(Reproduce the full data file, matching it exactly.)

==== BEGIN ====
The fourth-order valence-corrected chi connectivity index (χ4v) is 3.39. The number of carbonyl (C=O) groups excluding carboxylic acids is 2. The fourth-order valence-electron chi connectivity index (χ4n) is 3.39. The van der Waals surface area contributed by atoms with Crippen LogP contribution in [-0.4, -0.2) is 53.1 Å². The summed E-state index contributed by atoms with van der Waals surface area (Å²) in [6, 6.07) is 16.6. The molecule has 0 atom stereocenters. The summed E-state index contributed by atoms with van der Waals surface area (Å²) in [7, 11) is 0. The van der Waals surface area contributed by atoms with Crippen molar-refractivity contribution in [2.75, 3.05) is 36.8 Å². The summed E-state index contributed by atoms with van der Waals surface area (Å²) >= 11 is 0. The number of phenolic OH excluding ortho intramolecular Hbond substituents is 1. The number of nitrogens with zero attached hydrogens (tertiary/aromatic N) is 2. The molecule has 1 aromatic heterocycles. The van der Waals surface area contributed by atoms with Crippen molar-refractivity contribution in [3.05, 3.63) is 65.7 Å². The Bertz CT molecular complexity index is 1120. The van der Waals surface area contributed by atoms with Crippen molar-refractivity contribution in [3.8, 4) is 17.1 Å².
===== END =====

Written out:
The fourth-order valence-corrected chi connectivity index (χ4v) is 3.39. The number of carbonyl (C=O) groups excluding carboxylic acids is 2. The fourth-order valence-electron chi connectivity index (χ4n) is 3.39. The van der Waals surface area contributed by atoms with Crippen LogP contribution in [-0.4, -0.2) is 53.1 Å². The summed E-state index contributed by atoms with van der Waals surface area (Å²) in [6, 6.07) is 16.6. The molecule has 0 atom stereocenters. The summed E-state index contributed by atoms with van der Waals surface area (Å²) in [7, 11) is 0. The van der Waals surface area contributed by atoms with Crippen molar-refractivity contribution in [2.75, 3.05) is 36.8 Å². The summed E-state index contributed by atoms with van der Waals surface area (Å²) >= 11 is 0. The number of phenolic OH excluding ortho intramolecular Hbond substituents is 1. The number of nitrogens with zero attached hydrogens (tertiary/aromatic N) is 2. The molecule has 1 aromatic heterocycles. The van der Waals surface area contributed by atoms with Crippen molar-refractivity contribution in [3.05, 3.63) is 65.7 Å². The Bertz CT molecular complexity index is 1120. The van der Waals surface area contributed by atoms with Crippen molar-refractivity contribution in [3.8, 4) is 17.1 Å².